In UK Case, Oil Industry Faces Criminal Charges for 2005 Explosion

Safety lapses at issue in Europe's largest peacetime fire 30 miles from central London at Heathrow's fuel depot

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by Terry Macalister, Guardian

The safety practices of oil companies operating in Britain will be highlighted on Tuesday in the conclusion of a criminal case following the 2005 Buncefield oil storage explosion, in which 40 people were injured and 250,000 litres of petrol spilled less than 30 miles from central London.

A joint venture controlled by Total and Chevron, called Hertfordshire Oil Storage, is one of three firms being jointly prosecuted for "failing to take all measures necessary to prevent major accidents" and polluting local water aquifers, under charges pursued by the Health and Safety Executive and the Environment Agency.

Mr Justice Calvert-Smith will sum up the case at St Albans crown court this week after hearing allegations that workers did not receive the support they needed to do their jobs properly at the terminal, which provides fuel for Heathrow Airport.

Buncefield was Europe’s largest peacetime fire. While no one was killed, 240 people were admitted to accident and emergency departments and 2,000 homes were evacuated. The sound of the explosion was heard on the Continent and a huge plume of black smoke settled over southern England.

The HSE said it could not comment on the case but added: "A spokesman for safety and environment regulators intends to make a statement once the verdict is reached in the first stage of criminal proceedings."

The criminal charges come at a difficult time for the oil industry, with safety under global scrutiny in the aftermath of BP’s Gulf of Mexico spill – the worst of its kind in US history.

Andrew Langdon QC, prosecuting in the Buncefield case, has told the court that employers could have done much more to ensure staff could perform their jobs better at the site, near Hemel Hempstead, Hertfordshire.

"Supervisors didn’t get much help or protection in what they did. They didn’t get any risk assessments worth their name – pretty essential you might think – how the tanks should be filled, how they should be emptied, what happens with all these considerations," he said.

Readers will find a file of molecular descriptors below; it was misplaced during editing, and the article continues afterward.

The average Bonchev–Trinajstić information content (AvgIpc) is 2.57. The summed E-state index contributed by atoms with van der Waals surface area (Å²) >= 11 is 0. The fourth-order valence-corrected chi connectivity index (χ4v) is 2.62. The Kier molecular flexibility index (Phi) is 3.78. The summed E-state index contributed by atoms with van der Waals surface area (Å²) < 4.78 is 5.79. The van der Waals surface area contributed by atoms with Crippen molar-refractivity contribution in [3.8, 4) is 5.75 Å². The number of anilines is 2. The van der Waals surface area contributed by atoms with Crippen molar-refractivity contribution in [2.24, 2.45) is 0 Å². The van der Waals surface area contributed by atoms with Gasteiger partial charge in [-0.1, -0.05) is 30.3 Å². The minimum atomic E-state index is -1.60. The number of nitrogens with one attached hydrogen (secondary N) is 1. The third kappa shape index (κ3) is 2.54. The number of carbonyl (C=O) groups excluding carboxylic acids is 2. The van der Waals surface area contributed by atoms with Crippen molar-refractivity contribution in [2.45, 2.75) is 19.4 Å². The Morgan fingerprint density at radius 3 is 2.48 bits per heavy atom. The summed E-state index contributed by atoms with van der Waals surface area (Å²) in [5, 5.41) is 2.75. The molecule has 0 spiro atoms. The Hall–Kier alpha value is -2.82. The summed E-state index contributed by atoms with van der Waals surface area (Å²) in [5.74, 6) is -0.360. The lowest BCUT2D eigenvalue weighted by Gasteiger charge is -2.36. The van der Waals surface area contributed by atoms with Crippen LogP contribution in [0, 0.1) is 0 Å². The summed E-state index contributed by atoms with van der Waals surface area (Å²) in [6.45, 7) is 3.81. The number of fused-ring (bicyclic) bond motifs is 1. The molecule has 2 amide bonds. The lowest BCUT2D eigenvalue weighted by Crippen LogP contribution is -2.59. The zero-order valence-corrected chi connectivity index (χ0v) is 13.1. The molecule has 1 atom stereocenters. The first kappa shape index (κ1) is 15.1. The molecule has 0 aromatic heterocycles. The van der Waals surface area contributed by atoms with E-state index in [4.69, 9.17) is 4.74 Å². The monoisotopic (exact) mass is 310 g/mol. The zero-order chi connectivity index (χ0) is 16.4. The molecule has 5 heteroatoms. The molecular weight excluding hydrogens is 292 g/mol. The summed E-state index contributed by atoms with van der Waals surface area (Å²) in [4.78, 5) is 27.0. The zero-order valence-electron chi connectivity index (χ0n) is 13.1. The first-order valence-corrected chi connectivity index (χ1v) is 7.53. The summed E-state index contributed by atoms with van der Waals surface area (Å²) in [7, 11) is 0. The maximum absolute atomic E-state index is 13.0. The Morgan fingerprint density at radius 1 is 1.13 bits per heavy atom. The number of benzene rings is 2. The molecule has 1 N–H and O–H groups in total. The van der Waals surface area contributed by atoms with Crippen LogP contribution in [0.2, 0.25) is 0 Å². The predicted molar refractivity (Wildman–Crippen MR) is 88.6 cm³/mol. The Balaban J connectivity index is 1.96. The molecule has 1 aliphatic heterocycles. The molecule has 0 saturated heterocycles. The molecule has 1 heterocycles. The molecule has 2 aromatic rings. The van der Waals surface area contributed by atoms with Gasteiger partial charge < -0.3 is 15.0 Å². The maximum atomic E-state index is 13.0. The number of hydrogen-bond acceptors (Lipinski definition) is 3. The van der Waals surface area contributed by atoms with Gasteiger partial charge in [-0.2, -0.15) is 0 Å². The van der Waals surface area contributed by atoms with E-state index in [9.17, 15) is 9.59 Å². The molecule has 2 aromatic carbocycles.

The storage company is pleading not guilty to two charges. Two others in the dock – TAV Engineering and Motherwell Control Systems – are also pleading not guilty to one separate charge each.

Total, one of the largest oil companies in Europe, has already accepted guilt over three charges of failing to ensure the safety of its staff and allowing fuel and firewater chemicals to enter the ground water system.

The outcome of the case is particularly important for the French company, which has applied for planning permission to redevelop the Buncefield terminal, which it shares with BP.

Total said it had taken into account the findings of an inquiry into the Buncefield fire before submitting its proposal to the local planning authorities. "There would be significantly less tanks than before, with tank sizes standardised wherever possible. The storage of petrol, aviation fuel, household heating fuel, diesel and gas oil is proposed, plus additional tanks for ethanol (a bioadditive to petrol), additives and pipeline interfaces," it said in a statement.

Buncefield used to be the fifth largest oil depot in the UK with pipelines to Humberside and Merseyside plus the capability of filling 400 tanker trucks a day. A part of the terminal owned by BP was also damaged in the blast but was rebuilt and put back into working order.

A report by the Major Incident Investigation Board following the accident demanded the oil industry strengthen safety measures at these kinds of very large fuel storage sites.

(Republished with permission of The Guardian)

(Photo: Robert Stainforth via Wikimedia Commons)